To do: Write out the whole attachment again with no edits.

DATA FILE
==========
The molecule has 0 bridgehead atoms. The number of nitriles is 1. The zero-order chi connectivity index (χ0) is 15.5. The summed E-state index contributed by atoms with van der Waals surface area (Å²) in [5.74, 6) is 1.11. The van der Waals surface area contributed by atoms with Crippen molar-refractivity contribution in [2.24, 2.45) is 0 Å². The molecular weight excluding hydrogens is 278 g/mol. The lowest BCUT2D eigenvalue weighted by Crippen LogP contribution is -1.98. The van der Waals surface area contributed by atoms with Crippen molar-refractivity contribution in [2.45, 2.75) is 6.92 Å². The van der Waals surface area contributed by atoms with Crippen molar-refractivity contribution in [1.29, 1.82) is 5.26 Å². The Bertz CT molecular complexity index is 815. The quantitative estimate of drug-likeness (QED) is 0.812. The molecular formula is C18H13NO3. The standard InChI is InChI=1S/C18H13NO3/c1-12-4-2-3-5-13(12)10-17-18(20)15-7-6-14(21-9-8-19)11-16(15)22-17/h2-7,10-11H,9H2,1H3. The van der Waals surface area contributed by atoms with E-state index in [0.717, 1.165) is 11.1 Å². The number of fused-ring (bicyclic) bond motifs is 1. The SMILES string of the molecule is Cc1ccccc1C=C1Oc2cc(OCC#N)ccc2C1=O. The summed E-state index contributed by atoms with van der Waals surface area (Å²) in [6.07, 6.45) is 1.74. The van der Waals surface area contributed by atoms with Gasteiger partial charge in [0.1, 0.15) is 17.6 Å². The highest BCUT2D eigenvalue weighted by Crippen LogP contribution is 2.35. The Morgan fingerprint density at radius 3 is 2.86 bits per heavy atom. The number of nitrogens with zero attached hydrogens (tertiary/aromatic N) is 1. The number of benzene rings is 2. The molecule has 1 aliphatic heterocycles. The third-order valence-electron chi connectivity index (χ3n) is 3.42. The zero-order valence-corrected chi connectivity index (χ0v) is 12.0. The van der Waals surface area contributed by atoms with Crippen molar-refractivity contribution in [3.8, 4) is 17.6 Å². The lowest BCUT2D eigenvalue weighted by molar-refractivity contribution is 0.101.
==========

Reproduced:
The molecule has 0 bridgehead atoms. The number of nitriles is 1. The zero-order chi connectivity index (χ0) is 15.5. The summed E-state index contributed by atoms with van der Waals surface area (Å²) in [5.74, 6) is 1.11. The van der Waals surface area contributed by atoms with Crippen molar-refractivity contribution in [2.24, 2.45) is 0 Å². The molecular weight excluding hydrogens is 278 g/mol. The lowest BCUT2D eigenvalue weighted by Crippen LogP contribution is -1.98. The van der Waals surface area contributed by atoms with Crippen molar-refractivity contribution in [2.45, 2.75) is 6.92 Å². The van der Waals surface area contributed by atoms with Crippen molar-refractivity contribution in [1.29, 1.82) is 5.26 Å². The Bertz CT molecular complexity index is 815. The quantitative estimate of drug-likeness (QED) is 0.812. The molecular formula is C18H13NO3. The standard InChI is InChI=1S/C18H13NO3/c1-12-4-2-3-5-13(12)10-17-18(20)15-7-6-14(21-9-8-19)11-16(15)22-17/h2-7,10-11H,9H2,1H3. The van der Waals surface area contributed by atoms with E-state index in [0.717, 1.165) is 11.1 Å². The number of fused-ring (bicyclic) bond motifs is 1. The SMILES string of the molecule is Cc1ccccc1C=C1Oc2cc(OCC#N)ccc2C1=O. The summed E-state index contributed by atoms with van der Waals surface area (Å²) in [6.07, 6.45) is 1.74. The van der Waals surface area contributed by atoms with Gasteiger partial charge in [0.1, 0.15) is 17.6 Å². The highest BCUT2D eigenvalue weighted by Crippen LogP contribution is 2.35. The Morgan fingerprint density at radius 3 is 2.86 bits per heavy atom. The number of nitrogens with zero attached hydrogens (tertiary/aromatic N) is 1. The number of benzene rings is 2. The molecule has 1 aliphatic heterocycles. The third-order valence-electron chi connectivity index (χ3n) is 3.42. The zero-order valence-corrected chi connectivity index (χ0v) is 12.0. The van der Waals surface area contributed by atoms with Crippen molar-refractivity contribution in [3.8, 4) is 17.6 Å². The lowest BCUT2D eigenvalue weighted by molar-refractivity contribution is 0.101.